Regular readers will notice that the following article is a slight departure from our usual preview style. For gamescom 2010 we've adopted a streamlined structure, allowing us to cover as many games as possible while giving you the important juice and info. In many cases we'll be running longer, more detailed previews upon our return to the UK.

What is it?

Sequel to the cult PC RPG, based on a set of stories created by polish author Andrzej Sapkowski, that's most famous for having loads of exposed breasts. Oh, and being pretty good. Developed by CD Projekt RED, The Witcher 2 once again follows the story of Geralt (one of the few remaining Witcher badasses) and is being made with a new engine.

What was shown?

Much of the game's framework was detailed. There are fifty unique skills, 40 non-linear quests, 430 thousand lines of dialogue and 2 and a half hours of cutscenes. It's still PC only, too, at least for the time being - though the new TSOOD engine has been designed with multi-platform in mind.

A standard RPG quest - escape from a murky dungeon - was played on two PCs, showing both stealthy and confrontational methods of getting through the level. The bread-and-butter quest format worked equally well both ways, eventually culminating in a scene where you stumble upon the queen of the castle (who has her tits out, naturally) or her son, depending on who Geralt murdered earlier in the game.

One of the game's three 'siege' levels was also shown, which are intended to be magnificent set-piece battles - think something along the lines of a sequence from Lord of the Rings and you're on the right track. Arrows and fireballs are flying through the air, loads of people are lying down for a very big sleep and Geralt has to take out a large, ugly monster that turns up near the end.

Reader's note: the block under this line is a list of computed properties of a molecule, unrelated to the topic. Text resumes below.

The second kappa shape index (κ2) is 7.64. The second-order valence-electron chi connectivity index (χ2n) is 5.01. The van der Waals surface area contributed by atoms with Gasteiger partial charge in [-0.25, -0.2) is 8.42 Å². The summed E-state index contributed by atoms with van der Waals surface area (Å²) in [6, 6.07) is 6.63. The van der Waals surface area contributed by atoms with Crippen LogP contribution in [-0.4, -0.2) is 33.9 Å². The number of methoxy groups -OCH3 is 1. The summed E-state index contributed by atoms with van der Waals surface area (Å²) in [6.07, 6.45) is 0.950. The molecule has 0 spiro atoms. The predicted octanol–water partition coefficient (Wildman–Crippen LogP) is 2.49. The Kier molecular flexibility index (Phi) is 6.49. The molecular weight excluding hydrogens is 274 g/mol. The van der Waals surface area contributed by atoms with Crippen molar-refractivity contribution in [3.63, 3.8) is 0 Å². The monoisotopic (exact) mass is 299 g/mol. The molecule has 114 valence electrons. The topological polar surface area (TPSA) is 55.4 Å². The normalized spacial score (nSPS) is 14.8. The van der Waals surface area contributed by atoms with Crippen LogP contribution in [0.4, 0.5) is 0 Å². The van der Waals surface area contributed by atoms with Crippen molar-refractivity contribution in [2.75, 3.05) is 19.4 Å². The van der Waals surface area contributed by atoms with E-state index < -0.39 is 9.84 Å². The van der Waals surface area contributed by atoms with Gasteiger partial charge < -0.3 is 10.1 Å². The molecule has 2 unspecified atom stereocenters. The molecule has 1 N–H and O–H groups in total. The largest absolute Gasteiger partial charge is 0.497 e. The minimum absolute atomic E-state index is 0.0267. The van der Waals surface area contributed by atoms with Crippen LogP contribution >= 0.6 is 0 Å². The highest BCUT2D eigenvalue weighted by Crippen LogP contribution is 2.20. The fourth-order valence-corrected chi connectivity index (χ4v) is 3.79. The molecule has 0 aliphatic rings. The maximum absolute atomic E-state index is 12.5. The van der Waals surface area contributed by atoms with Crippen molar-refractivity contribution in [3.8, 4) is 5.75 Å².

Our Reaction

I really enjoyed The Witcher, but it wasn't without faults - notably the pacing. The game had a magnificent knack of turning itself into a tedious, overwrought slog every now and then, usually after something that was really exciting. Fetch quests, the primary cause of sleep-inducing boredom in the first game, are virtually done away with in The Witcher 2.

Showing the game on two computers was definitely a smart move - it effortlessly showcases just how different the quest could be with a different approach. I see myself as more of a butcher than a ninja, but a bevy of items and abilities to complete each approach means there should be something for everyone.

Seeing a few of the development team playing the game made me realise how much the staff at CD Project RED love what they're working on. There's still a strong hint of cheeky, adolescent antics stitched into every corner of the game, but The Witcher 2 has clearly taken a few cues from other notable entries in the genre to create a sequel that looks very promising. It won't be able to rival anything from BioWare when it comes to production values, but it might just be able to carve out a distinctive little niche of its own. And the sex scenes won't be nearly as embarrassing as the ones in Dragon Age, I reckon.

The Witcher 2 is due for release on PC in 2011.